I guessed the other day that it wouldn't take long for the gutter press to circle around Corinne Bailey Rae after the death of her husband.
True to form, a humanity-hating snapper tracked her down and fired in a couple of shots of an intensely private moment of personal grief, and the Hate has no qualms about printing it.
What need does this serve? What public benefit is there? Yes, someone whose partner has just died is grieving and unhappy - it's hardly the most spectacularly surprising thing in the world. Why do we need a picture of this person paying tribute? Why does someone need a camera in their face when they're in an intensely private and soul-searching place? Is that something she deserves, just for being famous?
With these stories there is sometimes a deal done by the person concerned, if they're celebrities via their agents - have this picture but leave me alone the rest of the time. I don't know if this is the case here, but even if that were the case, it would not have been necessarily this woman's choice, merely the lesser of two evils. The existence of hounding paps sitting in cars near her home waiting for the chance to photograph her isn't in doubt. Even if she managed to make a deal to avoid them, and there isn't any evidence she did, that doesn't mean they'll go away. That doesn't mean it's right to print these pictures at all. That doesn't lessen the intrusion.
A grieving Corinne Bailey Rae emerged in public for the first time since her husband was found dead of a suspected drugs overdose.
They know she's grieving but it doesn't matter. Those pictures are getting published anyway. It doesn't look like the act of someone wanting to be seen; she's wearing a hood that covers most of her face.
The Leeds born singer, 28, made a pilgrimage to lay a posy of heather she was carrying at the foot of a 32ft Easter cross at Otley Chevin, West Yorkshire, in memory of her saxophonist husband Jason Rae.
That just strikes me as such a personal act that it seems so insensitive and intrusive to report on it. Whose interests are being served here? What benefit to readers of this get?
It is believed to be the first time the heartbroken singer has left her home since his death at a friend's flat on Saturday.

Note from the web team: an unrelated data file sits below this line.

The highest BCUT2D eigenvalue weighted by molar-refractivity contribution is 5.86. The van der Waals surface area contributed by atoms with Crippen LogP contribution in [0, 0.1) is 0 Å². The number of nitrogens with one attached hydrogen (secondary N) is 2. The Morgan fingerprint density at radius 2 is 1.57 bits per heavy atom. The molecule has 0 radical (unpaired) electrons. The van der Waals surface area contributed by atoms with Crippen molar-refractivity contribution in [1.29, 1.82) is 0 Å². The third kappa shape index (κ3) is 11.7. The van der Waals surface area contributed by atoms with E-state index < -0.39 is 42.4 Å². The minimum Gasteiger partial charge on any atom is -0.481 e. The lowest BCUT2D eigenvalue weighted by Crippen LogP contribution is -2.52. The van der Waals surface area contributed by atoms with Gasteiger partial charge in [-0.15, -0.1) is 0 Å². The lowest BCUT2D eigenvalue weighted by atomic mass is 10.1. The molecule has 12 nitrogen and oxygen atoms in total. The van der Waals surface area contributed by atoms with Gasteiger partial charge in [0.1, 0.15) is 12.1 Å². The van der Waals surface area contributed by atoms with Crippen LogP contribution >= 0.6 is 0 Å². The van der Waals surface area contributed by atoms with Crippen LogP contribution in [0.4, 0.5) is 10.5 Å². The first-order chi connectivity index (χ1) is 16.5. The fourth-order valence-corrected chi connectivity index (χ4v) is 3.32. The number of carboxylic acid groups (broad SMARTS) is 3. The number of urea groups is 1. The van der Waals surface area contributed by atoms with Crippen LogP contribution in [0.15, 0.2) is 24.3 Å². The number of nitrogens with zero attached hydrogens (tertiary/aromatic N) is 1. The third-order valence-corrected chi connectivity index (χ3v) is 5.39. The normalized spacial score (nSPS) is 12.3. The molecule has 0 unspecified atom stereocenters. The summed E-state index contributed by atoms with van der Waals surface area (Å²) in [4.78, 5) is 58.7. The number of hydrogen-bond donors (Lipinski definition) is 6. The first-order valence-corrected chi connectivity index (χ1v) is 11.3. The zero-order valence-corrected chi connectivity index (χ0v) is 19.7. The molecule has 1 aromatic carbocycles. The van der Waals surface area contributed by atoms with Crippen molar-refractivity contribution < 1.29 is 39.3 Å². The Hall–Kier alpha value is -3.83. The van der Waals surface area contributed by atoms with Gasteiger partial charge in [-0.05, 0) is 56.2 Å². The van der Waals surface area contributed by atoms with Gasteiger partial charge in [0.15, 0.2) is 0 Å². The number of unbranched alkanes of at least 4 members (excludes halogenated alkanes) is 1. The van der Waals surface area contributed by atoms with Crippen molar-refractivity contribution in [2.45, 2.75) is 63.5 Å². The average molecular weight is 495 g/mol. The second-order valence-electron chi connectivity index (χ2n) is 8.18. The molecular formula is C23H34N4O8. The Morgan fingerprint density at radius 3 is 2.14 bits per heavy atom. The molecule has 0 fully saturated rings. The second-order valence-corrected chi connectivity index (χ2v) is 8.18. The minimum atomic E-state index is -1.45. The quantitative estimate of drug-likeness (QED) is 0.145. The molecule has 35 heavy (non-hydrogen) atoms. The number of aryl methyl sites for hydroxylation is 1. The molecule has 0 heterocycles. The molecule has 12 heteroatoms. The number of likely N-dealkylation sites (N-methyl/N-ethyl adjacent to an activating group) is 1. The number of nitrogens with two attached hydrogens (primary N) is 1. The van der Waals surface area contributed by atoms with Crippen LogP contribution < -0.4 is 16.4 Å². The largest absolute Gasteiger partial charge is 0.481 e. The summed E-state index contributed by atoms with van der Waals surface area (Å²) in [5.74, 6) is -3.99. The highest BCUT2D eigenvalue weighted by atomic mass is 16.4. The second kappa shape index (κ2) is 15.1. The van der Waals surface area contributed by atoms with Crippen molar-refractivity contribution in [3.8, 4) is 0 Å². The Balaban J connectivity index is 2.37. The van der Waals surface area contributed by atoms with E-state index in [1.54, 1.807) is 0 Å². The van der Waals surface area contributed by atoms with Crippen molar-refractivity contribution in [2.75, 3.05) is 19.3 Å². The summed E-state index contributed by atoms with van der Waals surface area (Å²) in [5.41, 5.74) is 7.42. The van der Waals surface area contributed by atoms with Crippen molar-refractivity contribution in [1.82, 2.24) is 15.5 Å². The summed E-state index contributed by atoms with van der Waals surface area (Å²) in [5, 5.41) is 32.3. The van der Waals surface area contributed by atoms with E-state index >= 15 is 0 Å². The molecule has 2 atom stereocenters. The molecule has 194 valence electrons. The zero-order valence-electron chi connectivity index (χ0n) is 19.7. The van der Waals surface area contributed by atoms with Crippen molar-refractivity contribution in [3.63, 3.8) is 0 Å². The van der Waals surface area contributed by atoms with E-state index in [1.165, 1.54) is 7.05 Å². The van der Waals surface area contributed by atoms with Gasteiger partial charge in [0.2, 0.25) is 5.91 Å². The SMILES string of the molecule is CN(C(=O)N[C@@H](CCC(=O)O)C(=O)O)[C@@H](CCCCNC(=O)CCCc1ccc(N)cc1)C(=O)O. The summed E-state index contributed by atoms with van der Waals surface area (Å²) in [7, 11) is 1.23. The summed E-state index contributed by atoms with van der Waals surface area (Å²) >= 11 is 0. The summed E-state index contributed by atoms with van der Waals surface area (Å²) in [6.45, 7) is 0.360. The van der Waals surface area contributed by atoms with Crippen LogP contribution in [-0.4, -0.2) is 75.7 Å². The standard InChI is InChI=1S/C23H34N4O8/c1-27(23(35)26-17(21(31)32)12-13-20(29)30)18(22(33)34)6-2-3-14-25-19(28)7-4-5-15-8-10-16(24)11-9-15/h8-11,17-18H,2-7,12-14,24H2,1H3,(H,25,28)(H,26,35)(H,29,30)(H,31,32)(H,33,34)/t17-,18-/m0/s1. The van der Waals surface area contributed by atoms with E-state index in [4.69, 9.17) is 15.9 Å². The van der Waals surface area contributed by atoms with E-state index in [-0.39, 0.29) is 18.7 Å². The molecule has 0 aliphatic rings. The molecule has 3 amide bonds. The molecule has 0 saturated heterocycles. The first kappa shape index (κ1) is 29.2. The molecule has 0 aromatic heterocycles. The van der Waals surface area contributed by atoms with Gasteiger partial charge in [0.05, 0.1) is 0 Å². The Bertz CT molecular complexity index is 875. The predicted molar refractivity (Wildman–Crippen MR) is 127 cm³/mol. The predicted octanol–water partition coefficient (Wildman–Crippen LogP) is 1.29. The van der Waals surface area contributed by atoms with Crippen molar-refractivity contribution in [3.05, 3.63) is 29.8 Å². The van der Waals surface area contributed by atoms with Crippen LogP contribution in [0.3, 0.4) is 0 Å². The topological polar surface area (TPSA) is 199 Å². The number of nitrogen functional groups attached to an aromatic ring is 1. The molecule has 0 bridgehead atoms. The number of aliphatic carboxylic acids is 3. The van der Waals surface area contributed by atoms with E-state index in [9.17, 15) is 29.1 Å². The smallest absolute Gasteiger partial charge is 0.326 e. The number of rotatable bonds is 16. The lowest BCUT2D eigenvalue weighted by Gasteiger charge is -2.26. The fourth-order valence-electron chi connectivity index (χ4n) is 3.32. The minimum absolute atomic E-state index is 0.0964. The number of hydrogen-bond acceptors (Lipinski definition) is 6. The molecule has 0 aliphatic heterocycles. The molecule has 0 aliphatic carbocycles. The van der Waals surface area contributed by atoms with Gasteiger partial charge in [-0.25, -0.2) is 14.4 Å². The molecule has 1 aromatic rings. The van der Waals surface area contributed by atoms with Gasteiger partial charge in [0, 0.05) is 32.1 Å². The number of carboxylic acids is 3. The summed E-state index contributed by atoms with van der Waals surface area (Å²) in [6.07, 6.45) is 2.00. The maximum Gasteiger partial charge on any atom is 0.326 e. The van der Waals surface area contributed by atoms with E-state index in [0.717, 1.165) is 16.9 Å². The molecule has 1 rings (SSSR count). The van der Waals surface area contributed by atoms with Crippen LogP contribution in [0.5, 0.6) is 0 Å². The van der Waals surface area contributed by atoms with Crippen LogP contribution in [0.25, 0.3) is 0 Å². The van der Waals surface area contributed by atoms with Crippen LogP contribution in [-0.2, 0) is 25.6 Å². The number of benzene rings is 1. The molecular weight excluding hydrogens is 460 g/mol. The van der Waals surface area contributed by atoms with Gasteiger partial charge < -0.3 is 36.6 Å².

Yesterday an inquest heard that Jason, 31, died from a suspected overdose.
Like I said earlier, I'm guessing there were paps camped outside her home for some time. Maybe she managed to slip by them? I don't know.
According to friends, Mr Rae, 31, was known to have addiction problems.
"He partied a lot and had struggled with drugs for years," said one.
His drinking and drug taking is said to have caused a rift with his Baptist wife Corinne. And neighbours said she would refuse to let him into their Leeds flat when he came home in a state.
Who cares about any of this? Does it matter if we know any of this or not? Is this 'friend' real or just a concoction to put some colour in the story?
Anyway, what do the commenters think?
No sympathy what so ever.
If you take drugs, you're an idiot!
A bit harsh, I feel.
Celebs who make the taking of vile substances glamourous are selfish, irresponsible morons who should be prosecuted without exception. If they o/d they're doing the idiots who copy them a favour, as it just might enter their thick skulls that shooting up isn't cool, it's stupid and dangerous.
Celebrities are NOT different than any other person, just as celebrity junkies are not different to any other junky. They might have more money and support but that doesn't mean getting help and dealing with an addiction gets any easier because it is something people have to do on their own, no matter their financial of social status.
Leave the poor woman alone to grieve without splashing her photo across papers and websites.
My heart goes out to her. Hadn't she requested that the media respect her privacy and that of her family during such a difficult time? Just wondering...
Yes, she probably did make such a request. Completely ignored by the Hate, who decided to go with these pap pictures anyway. From which we have learned absolutely nothing whatsoever. Yes, grief is a terrible thing - who thought it wasn't? Yes, losing someone close to you is hard to take - everyone knows that. Is there any justification whatsoever? Probably not. Do the Mail care? I doubt it.